Rio Tinto to Use Solar PV to Power Queensland Mine

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Wednesday, May 28th, 2014
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Mining giant Rio Tinto has unveiled a groundbreaking plan to use a solar PV plant to provide electricity to one of its key bauxite operations in Queensland.

As part of efforts to achieve energy savings in Australia’s high-cost operating environment, Rio Tinto will oversee the construction of a solar power facility to provide electricity to its bauxite mining operations in the far north of Queensland.

Rio Tinto currently uses two diesel engine plants to provide 36 megawatts of electricity to its bauxite mine near Weipa, on the Gulf of Carpentaria coast of Queensland’s Cape York Peninsula.

The $23 million Weipa Solar Photovoltaic project will see Rio Tinto supplement these two diesel engine plants with 1.7 megawatts of energy from a solar power facility.

During the initial phase of the project, the solar PV plant will be capable of supplying 20 per cent of the mine’s daytime power demand. Following the conclusion of the initial phase, Rio Tinto will also have the option of expanding the solar plant’s capacity by a further five megawatts.

The solar plant will be built by US-based First Solar, with work slated to commence later this year and maximum output expected in 15 years’ time.

First Solar is considered one of the world’s leading solar photovoltaic companies, and was listed as America’s fastest-growing technology firm in 2011 by Forbes magazine. The company has a portfolio of projects spanning the globe, with operations in North America, Europe, the Middle East, Asia and Australia.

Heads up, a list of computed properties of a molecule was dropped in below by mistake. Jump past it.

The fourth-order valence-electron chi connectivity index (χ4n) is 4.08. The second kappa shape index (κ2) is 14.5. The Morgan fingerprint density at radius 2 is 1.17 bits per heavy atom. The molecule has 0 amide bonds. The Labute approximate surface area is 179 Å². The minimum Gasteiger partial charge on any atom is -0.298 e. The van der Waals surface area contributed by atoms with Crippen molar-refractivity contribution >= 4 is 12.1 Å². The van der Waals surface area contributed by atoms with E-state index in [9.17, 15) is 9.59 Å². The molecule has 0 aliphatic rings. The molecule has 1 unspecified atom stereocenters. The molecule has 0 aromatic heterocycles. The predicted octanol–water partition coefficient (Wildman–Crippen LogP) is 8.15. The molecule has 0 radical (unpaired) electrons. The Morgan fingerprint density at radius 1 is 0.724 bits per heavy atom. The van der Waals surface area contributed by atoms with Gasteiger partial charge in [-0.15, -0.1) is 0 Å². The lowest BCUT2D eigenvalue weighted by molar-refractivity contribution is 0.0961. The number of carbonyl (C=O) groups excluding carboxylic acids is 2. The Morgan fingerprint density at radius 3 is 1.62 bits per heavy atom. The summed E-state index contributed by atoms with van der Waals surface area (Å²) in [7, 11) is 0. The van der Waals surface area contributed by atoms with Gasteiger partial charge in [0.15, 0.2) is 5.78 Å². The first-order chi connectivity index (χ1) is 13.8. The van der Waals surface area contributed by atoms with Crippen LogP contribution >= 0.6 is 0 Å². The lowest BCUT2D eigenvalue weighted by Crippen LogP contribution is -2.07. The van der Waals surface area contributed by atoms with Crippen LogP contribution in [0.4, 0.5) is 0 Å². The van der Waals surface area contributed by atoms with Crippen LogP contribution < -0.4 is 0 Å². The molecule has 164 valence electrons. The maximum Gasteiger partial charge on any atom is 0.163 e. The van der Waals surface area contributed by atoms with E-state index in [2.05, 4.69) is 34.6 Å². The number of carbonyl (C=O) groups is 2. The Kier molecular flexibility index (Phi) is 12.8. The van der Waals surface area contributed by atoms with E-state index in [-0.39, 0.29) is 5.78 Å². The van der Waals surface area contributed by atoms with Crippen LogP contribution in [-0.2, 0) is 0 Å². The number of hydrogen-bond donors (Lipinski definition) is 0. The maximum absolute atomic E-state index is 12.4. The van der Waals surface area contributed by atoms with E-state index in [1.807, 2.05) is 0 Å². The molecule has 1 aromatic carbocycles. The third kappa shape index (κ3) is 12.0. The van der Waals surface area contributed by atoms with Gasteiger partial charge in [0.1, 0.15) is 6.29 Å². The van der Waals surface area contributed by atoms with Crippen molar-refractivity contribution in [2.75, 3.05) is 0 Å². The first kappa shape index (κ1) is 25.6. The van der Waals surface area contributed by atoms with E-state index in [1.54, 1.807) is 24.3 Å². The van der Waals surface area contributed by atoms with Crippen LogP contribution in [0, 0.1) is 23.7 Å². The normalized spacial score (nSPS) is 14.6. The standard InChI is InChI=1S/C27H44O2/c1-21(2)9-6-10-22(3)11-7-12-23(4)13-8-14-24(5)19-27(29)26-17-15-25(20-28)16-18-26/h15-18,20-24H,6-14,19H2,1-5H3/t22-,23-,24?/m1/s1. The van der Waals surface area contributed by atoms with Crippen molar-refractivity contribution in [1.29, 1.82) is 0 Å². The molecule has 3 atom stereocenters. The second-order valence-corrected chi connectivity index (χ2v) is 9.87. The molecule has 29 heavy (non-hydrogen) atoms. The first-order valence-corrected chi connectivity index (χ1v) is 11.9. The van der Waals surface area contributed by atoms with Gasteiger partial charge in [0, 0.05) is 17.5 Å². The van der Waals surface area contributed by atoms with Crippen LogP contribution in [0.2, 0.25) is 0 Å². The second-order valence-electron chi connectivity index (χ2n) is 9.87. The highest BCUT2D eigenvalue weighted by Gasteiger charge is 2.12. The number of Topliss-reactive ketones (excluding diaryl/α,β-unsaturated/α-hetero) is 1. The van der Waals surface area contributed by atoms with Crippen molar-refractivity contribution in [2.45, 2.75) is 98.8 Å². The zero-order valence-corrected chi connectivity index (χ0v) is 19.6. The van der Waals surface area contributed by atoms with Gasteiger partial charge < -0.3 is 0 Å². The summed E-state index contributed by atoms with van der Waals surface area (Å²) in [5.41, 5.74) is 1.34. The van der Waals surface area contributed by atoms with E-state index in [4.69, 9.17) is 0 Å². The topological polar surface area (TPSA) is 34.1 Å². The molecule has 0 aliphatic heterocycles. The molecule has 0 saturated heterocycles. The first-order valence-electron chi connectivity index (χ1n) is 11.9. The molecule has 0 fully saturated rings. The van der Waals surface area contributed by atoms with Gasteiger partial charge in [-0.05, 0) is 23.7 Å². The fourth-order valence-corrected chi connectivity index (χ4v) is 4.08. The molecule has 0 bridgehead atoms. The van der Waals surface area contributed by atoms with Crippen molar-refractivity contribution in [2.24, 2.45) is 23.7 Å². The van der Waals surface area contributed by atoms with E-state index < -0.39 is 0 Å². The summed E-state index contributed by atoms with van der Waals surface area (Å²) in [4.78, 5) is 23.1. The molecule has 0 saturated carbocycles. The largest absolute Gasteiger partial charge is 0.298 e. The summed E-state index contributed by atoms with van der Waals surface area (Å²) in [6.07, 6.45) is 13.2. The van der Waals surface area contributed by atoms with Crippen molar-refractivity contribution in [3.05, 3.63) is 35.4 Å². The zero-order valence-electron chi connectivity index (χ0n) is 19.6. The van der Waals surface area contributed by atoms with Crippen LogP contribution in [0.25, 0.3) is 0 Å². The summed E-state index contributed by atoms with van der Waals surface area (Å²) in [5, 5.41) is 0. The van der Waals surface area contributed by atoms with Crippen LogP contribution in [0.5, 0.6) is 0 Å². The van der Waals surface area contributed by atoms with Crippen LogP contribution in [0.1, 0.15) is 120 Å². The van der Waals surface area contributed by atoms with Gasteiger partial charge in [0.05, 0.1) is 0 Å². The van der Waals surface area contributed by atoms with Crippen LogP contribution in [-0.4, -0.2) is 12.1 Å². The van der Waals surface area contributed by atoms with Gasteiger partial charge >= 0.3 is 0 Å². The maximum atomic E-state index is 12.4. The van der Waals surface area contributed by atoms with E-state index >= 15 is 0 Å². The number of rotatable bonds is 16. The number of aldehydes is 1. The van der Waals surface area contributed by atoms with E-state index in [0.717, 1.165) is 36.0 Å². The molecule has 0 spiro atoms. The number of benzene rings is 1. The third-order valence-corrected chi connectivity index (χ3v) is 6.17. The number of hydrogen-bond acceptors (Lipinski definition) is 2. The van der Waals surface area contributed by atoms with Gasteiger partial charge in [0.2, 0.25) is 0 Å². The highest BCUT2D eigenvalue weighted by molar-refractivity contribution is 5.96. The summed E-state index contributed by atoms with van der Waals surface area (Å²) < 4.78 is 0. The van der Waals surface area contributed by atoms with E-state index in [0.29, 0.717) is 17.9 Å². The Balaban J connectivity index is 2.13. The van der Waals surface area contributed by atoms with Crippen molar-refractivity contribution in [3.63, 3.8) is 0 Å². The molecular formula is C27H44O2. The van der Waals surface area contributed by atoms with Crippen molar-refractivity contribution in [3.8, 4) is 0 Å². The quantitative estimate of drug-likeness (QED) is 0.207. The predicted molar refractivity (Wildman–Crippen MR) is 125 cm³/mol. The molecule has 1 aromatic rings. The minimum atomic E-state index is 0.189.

According to First Solar vice president Jack Curtis, the construction of the Weipa plant will mark the first time a major resource undertaking in Australia makes use of solar power on a significant scale.

Curtis said the decision was motivated by rising costs for diesel fuel, as well as by declines in the prices for solar PV technology, which have made the latter an increasingly economical option.

With large-scale solar PV systems capable of reducing costs by between 60 to 70 per cent, Curtis speculates that the technology has major potential to replace diesel fuel at remote mining sites.

“It is really reaching a point now where it can be competitive with traditional sources of fossil fuel,” he said.

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